“It’s not my job to tell her how to live, and it’s not my job to tell her how to die,” says Brittany’s mom, Debbie Ziegler, in the video. “It’s my job to love her through it.”

“Well if all my dreams came true I would somehow survive this, but I mostly likely won’t,” Brittany says in the video. “So beyond that, having been an only child for my mother, I want her to recover from this and not break down, you know, not suffer from any kind of depression. My husband is such a lovely man, I want him to – you know I understand everyone needs to grieve ­– but I want him to be happy, so I want him to have a family.”

“My goal of course is to influence this policy for positive change, and I would like to see all Americans have access to the same healthcare rights,” Brittany concludes in the video. “But beyond that public policy goal, my goals really are quite simple, and they mostly do boil down to my family and friends, and making sure they all know how important they are to me and how much I love them.”

In addition to Oregon, aid in dying is authorized in Washington, Montana, Vermont and New Mexico. Compassion & Choices has campaigns to authorize this medical practice in California, Colorado, Connecticut, Massachusetts and New Jersey.

(Source: Compassion & Choices)


  1. A purely individual choice that needs to be respected in entirety.A sane adult might wish to choose a life although never be completely able to match it to his desired material aspirations.But how and when to die in the face of its informed end is a matter of personal discretion.She did what she thought best,probably through an inexplicable saga of pain,trauma,hopelessness; all overpowered by excruciating suffering.Who are you or me to say she did wrong.Did she do it to you or to me or to any other?If her own people were convinced of her decision, it matters little what the world- separated from her by degrees makes of it.In all earnestness one wishes her a painfree rest, now that she is no more!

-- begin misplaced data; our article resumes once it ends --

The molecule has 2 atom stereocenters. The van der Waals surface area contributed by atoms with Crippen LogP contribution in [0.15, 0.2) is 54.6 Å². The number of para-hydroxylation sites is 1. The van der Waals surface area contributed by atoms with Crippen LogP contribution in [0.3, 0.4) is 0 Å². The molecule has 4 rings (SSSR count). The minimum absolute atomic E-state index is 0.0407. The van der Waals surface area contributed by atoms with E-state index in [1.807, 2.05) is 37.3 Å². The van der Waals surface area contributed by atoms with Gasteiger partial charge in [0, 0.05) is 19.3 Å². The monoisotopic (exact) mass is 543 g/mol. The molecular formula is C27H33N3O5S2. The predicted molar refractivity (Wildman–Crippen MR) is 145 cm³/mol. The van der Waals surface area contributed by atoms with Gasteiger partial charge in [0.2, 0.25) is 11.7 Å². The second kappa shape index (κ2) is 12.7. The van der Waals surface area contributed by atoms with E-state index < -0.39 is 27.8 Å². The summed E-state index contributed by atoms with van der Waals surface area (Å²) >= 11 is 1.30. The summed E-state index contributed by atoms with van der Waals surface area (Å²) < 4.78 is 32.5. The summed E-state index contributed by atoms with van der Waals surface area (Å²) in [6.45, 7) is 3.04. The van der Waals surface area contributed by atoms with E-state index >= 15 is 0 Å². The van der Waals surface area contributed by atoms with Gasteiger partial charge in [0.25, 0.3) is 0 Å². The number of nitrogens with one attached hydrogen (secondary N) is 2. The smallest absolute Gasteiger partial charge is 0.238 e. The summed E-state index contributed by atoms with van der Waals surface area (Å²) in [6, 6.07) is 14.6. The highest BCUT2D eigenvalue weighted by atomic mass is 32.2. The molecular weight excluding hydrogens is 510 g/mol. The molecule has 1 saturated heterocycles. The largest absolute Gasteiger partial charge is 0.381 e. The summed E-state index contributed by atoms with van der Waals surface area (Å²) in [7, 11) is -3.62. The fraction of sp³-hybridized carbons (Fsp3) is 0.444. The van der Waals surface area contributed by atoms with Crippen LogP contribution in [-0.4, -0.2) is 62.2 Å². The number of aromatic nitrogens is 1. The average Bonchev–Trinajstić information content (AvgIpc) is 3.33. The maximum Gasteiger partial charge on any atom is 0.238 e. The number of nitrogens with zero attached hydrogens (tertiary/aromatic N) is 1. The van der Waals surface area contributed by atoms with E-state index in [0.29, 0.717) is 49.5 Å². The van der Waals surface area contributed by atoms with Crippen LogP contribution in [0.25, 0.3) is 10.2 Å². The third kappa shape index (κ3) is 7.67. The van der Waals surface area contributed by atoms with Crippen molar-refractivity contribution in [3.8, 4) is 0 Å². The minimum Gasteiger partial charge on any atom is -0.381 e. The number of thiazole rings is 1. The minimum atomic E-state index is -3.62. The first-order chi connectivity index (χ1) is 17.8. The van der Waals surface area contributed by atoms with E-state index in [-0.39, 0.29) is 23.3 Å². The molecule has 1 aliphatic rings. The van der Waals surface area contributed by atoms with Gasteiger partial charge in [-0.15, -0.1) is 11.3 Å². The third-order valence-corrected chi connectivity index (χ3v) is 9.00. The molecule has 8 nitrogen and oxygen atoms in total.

2. Good Evening Brittany,

    I am praying and believing God is going to heal you. We love you Brittany.

    Stay strong!! May God Richly Bless you Sis.

  3. Death with dignity does not involve finding some sterile way of ending your own life. Death with dignity involves being thankful for the life God gives you, and realizing that there is a destroyer on this earth, bent on destroying and defacing God’s creations. It involves giving your life to God and graciously allowing Him to decide when the time is right for you to go. If you are right with Him, the time will be right. Life and death are not up to humans. That is why we have laws against murder. Giving pretty sounding clinical names to murder does not make it right.

    • Brittany Maynard does not have to live or die by your personal beliefs. Thankfully neither do I, and for that I will remain eternally grateful. tikva